Onondaga County is latest to call for repeal of gun control law

Mar 6, 2013

Onondaga County is the latest county government in New York state to call on Albany to repeal the SAFE Act.  The county legislature voted Tuesday to ask the state to scrap the new state law, which Gov. Andrew Cuomo has called the toughest gun control law in the country.

Onondaga County is now one of more than 30 counties in upstate New York telling Albany, as Legislator Casey Jordan said:

"The only appropriate way to deal with this is repeal the law, go back to the drawing board, allow for public comment  and public input and come up with a law that actually accomplishes what it is it's supposed to accomplish."

Jordan, along with the rest of the Republican majority, agreed with the prevailing sentiment at a public hearing Monday night, that the law infringes on Second Amendment rights, and beyond that, doesn't touch gun violence that comes from illegally owned guns.

"This law does absolutely nothing to address that. And it's very disappointing. State officials had a chance to do something about that," said Legislator Danny Liedke.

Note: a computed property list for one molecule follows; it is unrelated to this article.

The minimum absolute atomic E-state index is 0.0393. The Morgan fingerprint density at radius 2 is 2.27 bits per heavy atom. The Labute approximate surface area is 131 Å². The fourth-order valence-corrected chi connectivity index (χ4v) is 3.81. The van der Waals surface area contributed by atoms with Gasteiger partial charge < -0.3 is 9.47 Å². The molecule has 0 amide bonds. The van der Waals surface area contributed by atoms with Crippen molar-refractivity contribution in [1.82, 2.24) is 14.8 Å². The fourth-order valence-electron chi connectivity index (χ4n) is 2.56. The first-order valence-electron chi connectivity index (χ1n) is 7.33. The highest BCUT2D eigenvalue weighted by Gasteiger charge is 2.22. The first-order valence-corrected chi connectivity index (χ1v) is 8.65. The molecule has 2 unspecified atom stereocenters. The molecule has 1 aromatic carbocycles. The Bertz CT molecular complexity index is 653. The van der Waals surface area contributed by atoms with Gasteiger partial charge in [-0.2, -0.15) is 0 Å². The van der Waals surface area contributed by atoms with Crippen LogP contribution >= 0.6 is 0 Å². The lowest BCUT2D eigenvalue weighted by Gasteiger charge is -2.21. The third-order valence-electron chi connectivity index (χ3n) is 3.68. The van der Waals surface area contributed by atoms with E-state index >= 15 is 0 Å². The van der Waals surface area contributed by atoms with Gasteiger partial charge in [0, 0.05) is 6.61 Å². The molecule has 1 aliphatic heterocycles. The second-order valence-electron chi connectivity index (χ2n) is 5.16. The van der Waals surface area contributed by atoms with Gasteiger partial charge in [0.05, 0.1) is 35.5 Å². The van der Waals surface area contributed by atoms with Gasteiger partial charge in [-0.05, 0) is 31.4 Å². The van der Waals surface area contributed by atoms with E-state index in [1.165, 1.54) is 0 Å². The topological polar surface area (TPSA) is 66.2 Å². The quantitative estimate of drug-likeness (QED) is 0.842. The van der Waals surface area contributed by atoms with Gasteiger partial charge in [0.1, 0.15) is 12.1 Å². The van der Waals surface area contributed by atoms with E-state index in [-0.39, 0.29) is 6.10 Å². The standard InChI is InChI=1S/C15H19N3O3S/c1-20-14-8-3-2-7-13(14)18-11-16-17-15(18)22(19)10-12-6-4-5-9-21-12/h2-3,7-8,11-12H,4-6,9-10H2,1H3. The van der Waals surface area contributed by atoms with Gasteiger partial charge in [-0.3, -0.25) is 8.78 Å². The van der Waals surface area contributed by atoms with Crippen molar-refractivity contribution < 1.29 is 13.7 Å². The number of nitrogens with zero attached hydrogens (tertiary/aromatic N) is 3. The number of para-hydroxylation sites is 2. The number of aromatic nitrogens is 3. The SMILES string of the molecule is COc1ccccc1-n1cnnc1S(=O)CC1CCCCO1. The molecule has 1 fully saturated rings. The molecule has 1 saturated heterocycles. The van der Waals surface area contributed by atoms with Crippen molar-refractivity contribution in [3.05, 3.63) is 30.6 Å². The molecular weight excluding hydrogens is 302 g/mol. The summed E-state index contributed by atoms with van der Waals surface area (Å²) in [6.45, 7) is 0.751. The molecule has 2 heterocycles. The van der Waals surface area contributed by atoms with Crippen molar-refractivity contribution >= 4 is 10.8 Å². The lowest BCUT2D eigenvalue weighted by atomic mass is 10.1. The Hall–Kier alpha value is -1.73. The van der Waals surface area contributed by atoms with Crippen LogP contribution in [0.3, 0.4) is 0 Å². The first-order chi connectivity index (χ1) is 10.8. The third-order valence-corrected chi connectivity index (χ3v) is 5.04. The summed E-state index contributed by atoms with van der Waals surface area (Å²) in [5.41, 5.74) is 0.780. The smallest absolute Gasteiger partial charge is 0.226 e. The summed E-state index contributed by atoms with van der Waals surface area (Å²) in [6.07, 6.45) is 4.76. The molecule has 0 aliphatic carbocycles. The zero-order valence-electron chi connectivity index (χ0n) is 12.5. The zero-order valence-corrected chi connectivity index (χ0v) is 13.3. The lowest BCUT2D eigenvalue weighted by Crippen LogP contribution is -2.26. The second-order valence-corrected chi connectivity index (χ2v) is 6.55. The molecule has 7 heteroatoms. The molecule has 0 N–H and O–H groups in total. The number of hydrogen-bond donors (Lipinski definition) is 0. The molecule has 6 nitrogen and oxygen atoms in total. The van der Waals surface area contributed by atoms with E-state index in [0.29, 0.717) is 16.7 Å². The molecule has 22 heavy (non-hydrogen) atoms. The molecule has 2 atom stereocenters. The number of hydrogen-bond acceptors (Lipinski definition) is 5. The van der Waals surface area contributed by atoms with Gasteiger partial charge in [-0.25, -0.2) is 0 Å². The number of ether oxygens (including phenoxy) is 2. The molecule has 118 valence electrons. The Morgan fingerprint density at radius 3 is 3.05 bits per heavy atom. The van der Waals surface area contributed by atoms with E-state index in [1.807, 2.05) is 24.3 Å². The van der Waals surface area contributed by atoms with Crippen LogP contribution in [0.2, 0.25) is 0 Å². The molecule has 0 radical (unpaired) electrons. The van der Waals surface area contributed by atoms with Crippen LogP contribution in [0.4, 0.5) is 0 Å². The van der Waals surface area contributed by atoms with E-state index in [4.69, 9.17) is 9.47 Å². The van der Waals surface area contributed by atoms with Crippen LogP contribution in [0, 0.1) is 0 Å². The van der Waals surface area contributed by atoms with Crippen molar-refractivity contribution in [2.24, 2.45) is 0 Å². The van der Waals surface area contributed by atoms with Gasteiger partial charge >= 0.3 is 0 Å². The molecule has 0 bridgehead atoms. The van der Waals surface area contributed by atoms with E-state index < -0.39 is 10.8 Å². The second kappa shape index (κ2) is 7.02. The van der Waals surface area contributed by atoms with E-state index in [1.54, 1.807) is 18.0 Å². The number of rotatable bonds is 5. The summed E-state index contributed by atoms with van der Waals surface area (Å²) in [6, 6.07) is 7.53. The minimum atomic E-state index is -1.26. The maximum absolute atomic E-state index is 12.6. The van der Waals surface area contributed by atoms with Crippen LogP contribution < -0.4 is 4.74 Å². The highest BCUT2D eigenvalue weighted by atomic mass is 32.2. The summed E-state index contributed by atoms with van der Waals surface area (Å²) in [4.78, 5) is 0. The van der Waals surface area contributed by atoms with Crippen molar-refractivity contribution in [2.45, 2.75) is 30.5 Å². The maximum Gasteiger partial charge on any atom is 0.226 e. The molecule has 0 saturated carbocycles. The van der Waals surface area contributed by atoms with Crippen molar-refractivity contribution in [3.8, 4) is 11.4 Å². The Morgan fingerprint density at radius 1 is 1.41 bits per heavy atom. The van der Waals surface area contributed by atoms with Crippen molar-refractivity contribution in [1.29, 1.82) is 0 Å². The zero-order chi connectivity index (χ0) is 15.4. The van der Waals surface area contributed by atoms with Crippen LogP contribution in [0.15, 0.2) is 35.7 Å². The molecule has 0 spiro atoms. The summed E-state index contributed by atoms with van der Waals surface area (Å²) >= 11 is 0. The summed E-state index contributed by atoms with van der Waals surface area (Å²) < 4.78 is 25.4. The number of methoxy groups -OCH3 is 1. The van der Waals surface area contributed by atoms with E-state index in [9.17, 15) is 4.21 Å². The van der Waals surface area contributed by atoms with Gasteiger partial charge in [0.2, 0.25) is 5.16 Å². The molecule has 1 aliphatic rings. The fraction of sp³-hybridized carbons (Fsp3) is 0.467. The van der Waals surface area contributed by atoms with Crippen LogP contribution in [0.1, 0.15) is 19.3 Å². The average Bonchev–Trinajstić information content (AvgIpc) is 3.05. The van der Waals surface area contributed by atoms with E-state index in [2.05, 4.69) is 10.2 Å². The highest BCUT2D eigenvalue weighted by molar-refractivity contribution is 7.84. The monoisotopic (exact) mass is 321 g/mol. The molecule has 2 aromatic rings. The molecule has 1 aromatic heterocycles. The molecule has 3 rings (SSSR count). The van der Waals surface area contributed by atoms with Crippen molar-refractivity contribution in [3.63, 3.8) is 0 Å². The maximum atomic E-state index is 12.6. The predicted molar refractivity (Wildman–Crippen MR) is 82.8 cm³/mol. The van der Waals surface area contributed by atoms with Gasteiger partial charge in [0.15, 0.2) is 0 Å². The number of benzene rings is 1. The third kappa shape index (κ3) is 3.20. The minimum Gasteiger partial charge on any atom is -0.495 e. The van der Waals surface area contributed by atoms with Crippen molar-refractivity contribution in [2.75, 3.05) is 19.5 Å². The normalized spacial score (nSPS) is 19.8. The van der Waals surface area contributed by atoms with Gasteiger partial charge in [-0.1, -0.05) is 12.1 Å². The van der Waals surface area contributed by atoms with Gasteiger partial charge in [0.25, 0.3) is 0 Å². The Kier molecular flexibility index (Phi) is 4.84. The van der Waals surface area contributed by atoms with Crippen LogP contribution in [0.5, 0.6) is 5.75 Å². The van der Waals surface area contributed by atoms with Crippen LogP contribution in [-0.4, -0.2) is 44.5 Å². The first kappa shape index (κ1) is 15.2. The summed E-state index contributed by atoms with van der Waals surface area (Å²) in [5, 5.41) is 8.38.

Democrats opposed asking for an outright repeal. Legislator Linda Ervin is looking for a more piecemeal approach to dealing with the legislation.  

"Even if they were going to listen to us, I'd rather have a positive approach, which means lets change this or lets change that," said Ervin.

The issue -- which brought hundreds out to legislature chambers for a public hearing Monday night, mostly opposing the SAFE Act -- is like no other that long-time Republican Legislator Kathleen Rapp has ever seen.

"I've very seldom had an issue as emotional as this one have such a one-sided response from across my entire district -- from senior citizens, to young people, from immigrants to businessmen.  It seems to have touched a visceral cord in people about their rights," said Rapp.

In the end, Republican David Knapp wonders how this groundswell of opposition will make a difference.

"Do I see an outright repeal?  That's probably a long shot, but if we could get some common sense changes, I think we'd be definitely going in the right direction," said Knapp.